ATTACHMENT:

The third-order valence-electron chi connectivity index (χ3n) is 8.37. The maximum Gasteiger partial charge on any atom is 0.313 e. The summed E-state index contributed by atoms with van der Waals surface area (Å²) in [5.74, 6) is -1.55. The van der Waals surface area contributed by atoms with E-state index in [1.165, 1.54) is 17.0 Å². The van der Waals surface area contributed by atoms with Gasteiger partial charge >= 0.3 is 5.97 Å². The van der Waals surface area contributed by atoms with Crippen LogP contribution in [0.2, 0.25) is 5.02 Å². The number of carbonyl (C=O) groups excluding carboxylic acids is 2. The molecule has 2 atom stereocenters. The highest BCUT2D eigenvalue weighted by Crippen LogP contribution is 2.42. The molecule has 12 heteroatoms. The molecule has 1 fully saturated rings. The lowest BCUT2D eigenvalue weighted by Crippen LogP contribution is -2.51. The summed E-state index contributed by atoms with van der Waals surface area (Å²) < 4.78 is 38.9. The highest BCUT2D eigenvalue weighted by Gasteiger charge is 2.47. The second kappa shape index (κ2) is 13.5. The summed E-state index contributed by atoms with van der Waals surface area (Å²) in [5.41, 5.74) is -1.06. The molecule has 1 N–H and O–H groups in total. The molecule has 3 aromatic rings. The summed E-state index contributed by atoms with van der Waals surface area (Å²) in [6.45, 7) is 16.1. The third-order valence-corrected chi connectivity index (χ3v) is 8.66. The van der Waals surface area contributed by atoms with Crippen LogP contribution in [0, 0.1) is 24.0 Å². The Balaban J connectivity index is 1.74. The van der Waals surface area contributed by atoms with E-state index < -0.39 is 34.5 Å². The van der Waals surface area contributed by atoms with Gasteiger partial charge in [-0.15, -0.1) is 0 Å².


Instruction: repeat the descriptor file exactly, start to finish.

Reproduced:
The third-order valence-electron chi connectivity index (χ3n) is 8.37. The maximum Gasteiger partial charge on any atom is 0.313 e. The summed E-state index contributed by atoms with van der Waals surface area (Å²) in [5.74, 6) is -1.55. The van der Waals surface area contributed by atoms with E-state index in [1.165, 1.54) is 17.0 Å². The van der Waals surface area contributed by atoms with Gasteiger partial charge >= 0.3 is 5.97 Å². The van der Waals surface area contributed by atoms with Crippen LogP contribution in [0.2, 0.25) is 5.02 Å². The number of carbonyl (C=O) groups excluding carboxylic acids is 2. The molecule has 2 atom stereocenters. The highest BCUT2D eigenvalue weighted by Crippen LogP contribution is 2.42. The molecule has 12 heteroatoms. The molecule has 1 fully saturated rings. The lowest BCUT2D eigenvalue weighted by Crippen LogP contribution is -2.51. The summed E-state index contributed by atoms with van der Waals surface area (Å²) < 4.78 is 38.9. The highest BCUT2D eigenvalue weighted by Gasteiger charge is 2.47. The second kappa shape index (κ2) is 13.5. The summed E-state index contributed by atoms with van der Waals surface area (Å²) in [5.41, 5.74) is -1.06. The molecule has 1 N–H and O–H groups in total. The molecule has 3 aromatic rings. The summed E-state index contributed by atoms with van der Waals surface area (Å²) in [6.45, 7) is 16.1. The third-order valence-corrected chi connectivity index (χ3v) is 8.66. The van der Waals surface area contributed by atoms with Crippen LogP contribution in [0, 0.1) is 24.0 Å². The Balaban J connectivity index is 1.74. The van der Waals surface area contributed by atoms with E-state index < -0.39 is 34.5 Å². The van der Waals surface area contributed by atoms with Gasteiger partial charge in [-0.15, -0.1) is 0 Å².